Thursday October 30, 2014: 31 new birds of 9 species; 20 recaps.  No new species.  Bird of the day was Black-capped Chickadee with 9 new bands.  We seem to have caught the tail end for the migration of many of our most common species, as the numbers of migrants are definitely dwindling.  However, we appear to be capturing (or re-capturing) Downy Woodpeckers more frequently than we often do.  Today, we processed three different Downies.

Yesterday, we showed a photo of a second year Red-bellied Woodpecker who had replaced 4 outer primary coverts, which is a molt pattern typical not only in Red-bellies but also Downy and Hairy Woodpeckers.  Today, our Downy Woodpeckers were all hatch-year birds.  Notice how all the primary coverts are uniform and brownish, and that they contrast with the rest of the wing (which is black).  This is a typical molt pattern for hatch year Downies.  Because woodpeckers have more complicated molt patterns involving feathers that are retained for 2 calendar years, we are able to age them even into their third or after-third years.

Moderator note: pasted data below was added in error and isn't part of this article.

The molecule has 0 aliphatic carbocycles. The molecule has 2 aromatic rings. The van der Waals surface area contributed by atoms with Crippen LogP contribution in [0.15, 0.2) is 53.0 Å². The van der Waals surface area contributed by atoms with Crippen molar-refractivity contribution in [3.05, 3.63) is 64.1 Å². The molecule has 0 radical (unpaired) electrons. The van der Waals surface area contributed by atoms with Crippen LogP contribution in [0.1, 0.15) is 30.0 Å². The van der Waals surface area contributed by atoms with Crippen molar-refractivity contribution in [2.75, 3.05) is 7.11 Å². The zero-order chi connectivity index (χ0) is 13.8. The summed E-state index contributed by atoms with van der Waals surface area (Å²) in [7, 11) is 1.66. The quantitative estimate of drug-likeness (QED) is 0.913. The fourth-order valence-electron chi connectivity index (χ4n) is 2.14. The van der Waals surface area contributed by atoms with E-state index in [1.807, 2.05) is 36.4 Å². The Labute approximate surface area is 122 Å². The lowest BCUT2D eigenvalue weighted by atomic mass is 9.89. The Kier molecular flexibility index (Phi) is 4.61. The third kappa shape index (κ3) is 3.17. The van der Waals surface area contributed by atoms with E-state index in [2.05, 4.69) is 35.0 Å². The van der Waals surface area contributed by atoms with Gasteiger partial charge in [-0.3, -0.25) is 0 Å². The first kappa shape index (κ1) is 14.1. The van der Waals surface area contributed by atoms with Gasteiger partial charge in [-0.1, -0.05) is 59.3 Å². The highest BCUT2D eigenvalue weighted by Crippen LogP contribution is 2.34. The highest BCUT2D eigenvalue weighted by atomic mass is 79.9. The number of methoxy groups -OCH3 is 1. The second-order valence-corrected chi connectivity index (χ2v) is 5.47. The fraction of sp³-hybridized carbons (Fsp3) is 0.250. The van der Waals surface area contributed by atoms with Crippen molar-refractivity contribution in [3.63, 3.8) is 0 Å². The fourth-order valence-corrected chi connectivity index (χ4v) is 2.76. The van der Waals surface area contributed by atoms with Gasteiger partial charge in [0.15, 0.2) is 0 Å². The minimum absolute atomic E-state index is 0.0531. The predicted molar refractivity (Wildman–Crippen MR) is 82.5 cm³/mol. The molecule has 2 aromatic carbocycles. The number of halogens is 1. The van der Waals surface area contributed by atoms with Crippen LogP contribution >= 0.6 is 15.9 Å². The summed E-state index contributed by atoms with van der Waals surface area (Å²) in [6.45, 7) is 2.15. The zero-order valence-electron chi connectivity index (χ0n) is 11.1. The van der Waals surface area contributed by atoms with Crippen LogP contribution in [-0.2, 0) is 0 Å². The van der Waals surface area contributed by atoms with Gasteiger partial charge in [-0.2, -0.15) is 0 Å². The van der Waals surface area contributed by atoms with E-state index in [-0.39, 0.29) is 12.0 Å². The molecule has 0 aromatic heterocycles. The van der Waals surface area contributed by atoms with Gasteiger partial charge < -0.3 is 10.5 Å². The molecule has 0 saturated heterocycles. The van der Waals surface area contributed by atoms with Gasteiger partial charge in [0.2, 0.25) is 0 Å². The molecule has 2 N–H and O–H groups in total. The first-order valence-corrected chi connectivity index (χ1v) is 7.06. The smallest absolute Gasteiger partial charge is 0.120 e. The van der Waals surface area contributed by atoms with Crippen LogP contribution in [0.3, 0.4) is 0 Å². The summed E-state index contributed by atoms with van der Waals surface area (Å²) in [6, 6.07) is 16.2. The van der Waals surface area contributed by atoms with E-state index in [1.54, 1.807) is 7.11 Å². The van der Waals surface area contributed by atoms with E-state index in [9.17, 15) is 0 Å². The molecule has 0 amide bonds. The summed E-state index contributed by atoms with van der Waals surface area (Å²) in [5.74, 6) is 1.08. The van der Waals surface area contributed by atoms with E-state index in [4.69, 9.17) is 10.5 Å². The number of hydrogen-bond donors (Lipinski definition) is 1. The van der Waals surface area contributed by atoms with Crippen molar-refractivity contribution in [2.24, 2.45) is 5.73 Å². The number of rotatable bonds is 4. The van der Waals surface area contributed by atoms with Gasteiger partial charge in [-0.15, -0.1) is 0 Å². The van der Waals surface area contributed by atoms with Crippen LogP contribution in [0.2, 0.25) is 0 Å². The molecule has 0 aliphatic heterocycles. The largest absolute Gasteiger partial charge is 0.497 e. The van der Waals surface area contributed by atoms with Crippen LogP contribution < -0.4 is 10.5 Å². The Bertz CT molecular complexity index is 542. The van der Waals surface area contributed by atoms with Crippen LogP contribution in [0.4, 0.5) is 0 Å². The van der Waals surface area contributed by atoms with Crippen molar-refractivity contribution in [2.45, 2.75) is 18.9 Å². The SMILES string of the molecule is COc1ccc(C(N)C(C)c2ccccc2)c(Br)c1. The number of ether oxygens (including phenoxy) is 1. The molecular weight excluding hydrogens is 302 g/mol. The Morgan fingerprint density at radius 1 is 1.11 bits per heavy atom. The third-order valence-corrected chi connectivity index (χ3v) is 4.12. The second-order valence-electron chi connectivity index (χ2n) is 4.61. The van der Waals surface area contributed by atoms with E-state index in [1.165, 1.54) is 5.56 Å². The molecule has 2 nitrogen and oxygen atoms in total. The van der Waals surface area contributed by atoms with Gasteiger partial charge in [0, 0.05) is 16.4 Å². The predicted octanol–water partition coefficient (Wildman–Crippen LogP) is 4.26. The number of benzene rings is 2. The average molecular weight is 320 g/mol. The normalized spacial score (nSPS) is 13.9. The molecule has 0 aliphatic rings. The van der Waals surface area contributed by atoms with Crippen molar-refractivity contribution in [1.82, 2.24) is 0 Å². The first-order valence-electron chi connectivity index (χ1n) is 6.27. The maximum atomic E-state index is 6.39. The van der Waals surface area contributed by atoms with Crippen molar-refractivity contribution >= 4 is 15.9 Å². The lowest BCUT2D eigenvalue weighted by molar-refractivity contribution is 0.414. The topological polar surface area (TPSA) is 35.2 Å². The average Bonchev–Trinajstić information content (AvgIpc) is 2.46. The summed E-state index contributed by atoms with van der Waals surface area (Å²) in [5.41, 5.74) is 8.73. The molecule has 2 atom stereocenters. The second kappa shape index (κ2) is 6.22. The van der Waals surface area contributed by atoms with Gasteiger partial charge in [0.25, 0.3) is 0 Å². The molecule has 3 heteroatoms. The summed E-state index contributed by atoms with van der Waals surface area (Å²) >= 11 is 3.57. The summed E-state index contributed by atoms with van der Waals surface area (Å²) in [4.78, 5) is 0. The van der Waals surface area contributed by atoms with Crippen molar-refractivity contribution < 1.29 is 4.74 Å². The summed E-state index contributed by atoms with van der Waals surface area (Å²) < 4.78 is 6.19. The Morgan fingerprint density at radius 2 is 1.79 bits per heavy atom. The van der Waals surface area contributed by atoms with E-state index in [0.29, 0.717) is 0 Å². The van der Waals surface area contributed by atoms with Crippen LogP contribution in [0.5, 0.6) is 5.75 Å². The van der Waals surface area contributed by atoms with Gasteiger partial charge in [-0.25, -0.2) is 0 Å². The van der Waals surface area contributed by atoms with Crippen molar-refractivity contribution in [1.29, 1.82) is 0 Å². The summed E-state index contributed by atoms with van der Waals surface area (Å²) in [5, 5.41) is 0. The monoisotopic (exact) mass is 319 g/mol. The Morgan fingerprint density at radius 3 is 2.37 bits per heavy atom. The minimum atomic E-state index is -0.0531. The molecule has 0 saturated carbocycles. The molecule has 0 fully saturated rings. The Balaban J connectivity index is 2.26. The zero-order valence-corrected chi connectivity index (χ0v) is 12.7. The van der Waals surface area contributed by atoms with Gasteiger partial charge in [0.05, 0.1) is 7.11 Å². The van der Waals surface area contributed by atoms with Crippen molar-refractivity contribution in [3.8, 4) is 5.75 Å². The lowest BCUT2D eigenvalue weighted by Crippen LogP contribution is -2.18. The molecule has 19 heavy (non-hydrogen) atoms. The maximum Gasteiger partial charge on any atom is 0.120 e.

Hatch-year Downy Woodpecker showing retained juvenile primary coverts, and replaced formative plumage on the rest of the wing.

Hatch-year Downy Woodpecker showing retained juvenile primary coverts, and replaced formative plumage on the rest of the wing.

Yesterday’s woodpecker had a reddish eye, typical of older birds.  Today’s birds all had the brownish eyes typical of young birds.  Changing eye-color (from brownish to reddish) is something  many woodpecker species share as well.

HY

Hatch-year Downy Woodpecker. Notice the brown eye.

Usually upon release, the Downy Woodpeckers fly to a nearby convenient tree to get their bearings.  The young male below appears to be playing peek-a-boo from a nearby branch.

HY

Hatch-year male Downy Woodpecker